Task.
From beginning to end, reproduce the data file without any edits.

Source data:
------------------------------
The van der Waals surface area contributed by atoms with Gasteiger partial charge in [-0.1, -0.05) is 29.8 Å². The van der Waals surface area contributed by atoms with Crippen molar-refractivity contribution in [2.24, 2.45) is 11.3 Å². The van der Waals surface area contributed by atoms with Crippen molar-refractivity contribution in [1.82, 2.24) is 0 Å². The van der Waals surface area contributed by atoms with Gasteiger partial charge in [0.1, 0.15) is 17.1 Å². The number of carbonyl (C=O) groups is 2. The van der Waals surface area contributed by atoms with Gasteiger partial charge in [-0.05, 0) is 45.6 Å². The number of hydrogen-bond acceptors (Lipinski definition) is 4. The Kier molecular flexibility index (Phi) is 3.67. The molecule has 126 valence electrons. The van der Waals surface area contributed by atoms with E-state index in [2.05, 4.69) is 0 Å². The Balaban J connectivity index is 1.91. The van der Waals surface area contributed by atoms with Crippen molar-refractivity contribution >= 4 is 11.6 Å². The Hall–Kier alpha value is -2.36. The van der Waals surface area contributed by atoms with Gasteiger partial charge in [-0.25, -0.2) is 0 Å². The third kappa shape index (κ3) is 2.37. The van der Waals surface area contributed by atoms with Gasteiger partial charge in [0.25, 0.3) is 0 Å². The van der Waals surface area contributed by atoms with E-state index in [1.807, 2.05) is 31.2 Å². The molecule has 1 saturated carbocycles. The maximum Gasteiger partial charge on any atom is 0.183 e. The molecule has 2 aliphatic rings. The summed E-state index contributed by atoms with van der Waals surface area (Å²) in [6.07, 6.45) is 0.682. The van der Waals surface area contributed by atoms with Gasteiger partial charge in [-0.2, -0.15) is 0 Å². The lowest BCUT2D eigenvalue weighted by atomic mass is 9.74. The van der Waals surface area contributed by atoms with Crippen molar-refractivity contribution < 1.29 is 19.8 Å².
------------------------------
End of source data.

The van der Waals surface area contributed by atoms with Gasteiger partial charge in [-0.1, -0.05) is 29.8 Å². The van der Waals surface area contributed by atoms with Crippen molar-refractivity contribution in [2.24, 2.45) is 11.3 Å². The van der Waals surface area contributed by atoms with Crippen molar-refractivity contribution in [1.82, 2.24) is 0 Å². The van der Waals surface area contributed by atoms with Gasteiger partial charge in [0.1, 0.15) is 17.1 Å². The number of carbonyl (C=O) groups is 2. The van der Waals surface area contributed by atoms with Gasteiger partial charge in [-0.05, 0) is 45.6 Å². The number of hydrogen-bond acceptors (Lipinski definition) is 4. The Kier molecular flexibility index (Phi) is 3.67. The molecule has 126 valence electrons. The van der Waals surface area contributed by atoms with E-state index in [2.05, 4.69) is 0 Å². The Balaban J connectivity index is 1.91. The van der Waals surface area contributed by atoms with Crippen molar-refractivity contribution >= 4 is 11.6 Å². The Hall–Kier alpha value is -2.36. The van der Waals surface area contributed by atoms with Gasteiger partial charge in [-0.25, -0.2) is 0 Å². The third kappa shape index (κ3) is 2.37. The van der Waals surface area contributed by atoms with Gasteiger partial charge in [0.25, 0.3) is 0 Å². The van der Waals surface area contributed by atoms with E-state index in [1.807, 2.05) is 31.2 Å². The molecule has 1 saturated carbocycles. The maximum Gasteiger partial charge on any atom is 0.183 e. The molecule has 2 aliphatic rings. The summed E-state index contributed by atoms with van der Waals surface area (Å²) in [6.07, 6.45) is 0.682. The van der Waals surface area contributed by atoms with Gasteiger partial charge in [-0.2, -0.15) is 0 Å². The lowest BCUT2D eigenvalue weighted by atomic mass is 9.74. The van der Waals surface area contributed by atoms with Crippen molar-refractivity contribution < 1.29 is 19.8 Å².